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Introduction to Numpy library

Introduction to Numpy library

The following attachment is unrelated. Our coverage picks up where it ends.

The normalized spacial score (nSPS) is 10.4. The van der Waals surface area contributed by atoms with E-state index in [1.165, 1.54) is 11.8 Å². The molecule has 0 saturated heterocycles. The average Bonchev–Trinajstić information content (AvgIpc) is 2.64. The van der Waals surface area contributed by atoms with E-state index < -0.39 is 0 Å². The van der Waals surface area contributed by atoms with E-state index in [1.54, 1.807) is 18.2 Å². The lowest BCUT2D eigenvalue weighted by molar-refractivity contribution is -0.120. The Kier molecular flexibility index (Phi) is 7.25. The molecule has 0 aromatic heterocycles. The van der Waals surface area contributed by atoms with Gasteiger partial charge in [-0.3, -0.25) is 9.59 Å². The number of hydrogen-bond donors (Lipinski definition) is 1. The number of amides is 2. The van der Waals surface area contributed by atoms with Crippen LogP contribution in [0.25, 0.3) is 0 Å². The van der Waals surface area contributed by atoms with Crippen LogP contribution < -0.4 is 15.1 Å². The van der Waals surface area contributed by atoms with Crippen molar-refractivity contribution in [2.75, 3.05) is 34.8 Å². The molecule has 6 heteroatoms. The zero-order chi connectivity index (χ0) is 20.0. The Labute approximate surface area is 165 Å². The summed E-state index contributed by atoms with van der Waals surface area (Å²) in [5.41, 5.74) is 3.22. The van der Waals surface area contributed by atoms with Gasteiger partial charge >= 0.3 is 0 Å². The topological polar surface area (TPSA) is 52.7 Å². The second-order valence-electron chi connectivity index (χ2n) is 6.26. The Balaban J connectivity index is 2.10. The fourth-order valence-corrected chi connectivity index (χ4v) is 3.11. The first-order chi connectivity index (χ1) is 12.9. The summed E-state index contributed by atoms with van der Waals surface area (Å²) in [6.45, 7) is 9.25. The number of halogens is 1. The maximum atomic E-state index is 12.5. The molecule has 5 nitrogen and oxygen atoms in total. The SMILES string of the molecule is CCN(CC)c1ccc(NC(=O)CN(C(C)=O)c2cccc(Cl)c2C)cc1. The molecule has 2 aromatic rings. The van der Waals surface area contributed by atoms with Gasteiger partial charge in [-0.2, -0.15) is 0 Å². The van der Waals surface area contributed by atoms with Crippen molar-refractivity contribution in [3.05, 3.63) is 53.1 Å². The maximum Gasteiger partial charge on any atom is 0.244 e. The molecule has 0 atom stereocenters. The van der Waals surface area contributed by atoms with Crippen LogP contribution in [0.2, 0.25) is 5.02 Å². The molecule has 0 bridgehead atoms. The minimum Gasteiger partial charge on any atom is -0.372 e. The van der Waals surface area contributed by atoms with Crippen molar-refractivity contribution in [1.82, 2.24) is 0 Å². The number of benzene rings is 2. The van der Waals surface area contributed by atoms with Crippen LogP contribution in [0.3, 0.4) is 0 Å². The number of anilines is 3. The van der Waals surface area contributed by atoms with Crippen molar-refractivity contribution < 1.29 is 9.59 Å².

Hello python students. In this lecture we will  briefly introduce one more external library called NumPy. NumPy stands for numerical  Python and this library is very popular for scientific computing in Python. The core  of this NumPy package is ndarray object. ndarray stands for n dimensional  arrays. Many of you might think Python list and this NumPy arrays as  same, but that is a misconception.   There are multiple differences  between list and arrays. Therefore, in order to use NumPy library effectively we  should first understand these differences. Then only we will be able to decide when  to use list and when to use arrays.   So, these are the differences between Python  list and NumPy array. Most of these differences are self-explanatory whereas few requires  some additional explanations because of technical complexity involved in it. So, let  us go through these differences one by one. First installation and importing. As we know  Python list is the core data structure in Python language itself. Hence, we do not require  any installation or import statement.   Whereas, NumPy is an external library,  hence we have to install this library and then only we can import it and use  it just like what we did with Pandas. Second point, type of elements. Python list  can store elements of any type in a single list which means we can have integer,  character, float, another list, a dictionary, tuple, set, string or any kind  of data element inside a single list.   Whereas, for NumPy arrays,  there is an restriction; every element in the NumPy array must be of same  type, which means if we create a NumPy array we have to use it either only for integers or only  for strings and so on. But we cannot mix and match all these together in an single array. Third point; dimension of elements. There is no restriction on the dimension of  elements stored inside list. For example, we are using nested list. The inner list can be  of any size. There is no restriction on that. Whereas, with respect to NumPy array, every  inner list should be of same size.   Next point. Memory allocation. Whenever we create  list all the elements in the list are stored in memory in non-contiguous manner. Whereas, with  respect to NumPy array, every single element stored in that array is always in contiguous  manner in the main memory. Next point; size. As would have seen it earlier,  Python list requires more memory as in it requires more bytes of memory to store  some n number of elements. On the other hand, in order to store those same n number of  elements, NumPy arrays takes less space.   Next parameter is performance and as it says  NumPy arrays are faster than Python list. Moving to next parameter; element  wise operations. In Python lists, we cannot do element wise operations in a single  instruction, instead we have to iterate over the list and access individual element in order  to do such operations. Whereas for NumPy it is very much possible to perform element  wise operations in single statement.   And then the last difference is related to  functionality. Python list cannot handle arithmetic operations. Whereas NumPy  arrays can handle arithmetic operations and not just that NumPy array also  provides a wide range of inbuilt functions which are very much useful for these arithmetic  operations. And because of that NumPy array is very popular with respect to scientific  computing in Python. So, now let us move to our Python editor and look at the core  concept of NumPy array which is ndarrays.   Now, look at this particular code, here we have  declared 4 variables, all are of type list, first with single element, second with 5 elements,  third is a nested list where we have two inner list stored inside one outer list. So, it is  like a matric stored in a form of list of lists. Whereas, the last variable d is like a  three-dimensional matrix where we have 3 levels of nesting with respect to list. So, let us execute and we got the output as expected and there is  nothing new about it. But the point to remember is even though we said that this is a nested  list and we are trying to store matrix inside this particular list, still Python list  consider this list as a one-dimensional list. Same thing happens even with respect to this  list where we are trying to store values in three dimensions. Python is considering the entire thing  as a one-dimensional entity with some nesting. Now, let us try to implement same example  using NumPy arrays and then we will be able to understand the difference between regular  list and ndarrays provided by NumPy.   Now, look at this particular code, import NumPy as  np, then in order to create a NumPy array we will use this particular function np dot array, then  we will pass this simple number as a parameter. This will create an array of 0 dimensions.  In second case we are creating an array of one dimension. In third case we are trying to  creating an array with two dimensions. Whereas, this will be a three-dimensional array. Let us print the values stored in these four variables along with the dimensions of  each particular variable. Let us execute. As you can observe in the output 42 has 0  dimensions because it is just a single number whereas, this is a one-dimensional array, whereas  for third variable it says two dimensional because it is a matrix and as you can see it  actually considers this as a matrix instead of list of list or in this case array of arrays. This is the first row of matrix and this will be the second row of matrix and that is  the biggest difference between NumPy and list. Fourth variable d is even more  interesting because this is a 3d entity. So, we have this as a first matrix and this as  a second matrix in that third dimension.   I hope you must have understood the major  difference between NumPy and a regular Python list. The idea behind this particular lecture  was to make you all aware that there exists some entity called as NumPy which is an external  library and it is very much useful with respect to arithmetic computation in Python. I am sure  you must have explored this particular library in depth in statistics 2 course and if  not, you will do it in upcoming terms.   Beyond that this particular library will be used  in Machine Learning and deep learning courses extensively. But with respect to this particular  Python course, this library is irrelevant. Hence, we will stop with this brief introduction  and allow you to explore it as you go on. Thank you for watching this  lecture. Happy learning.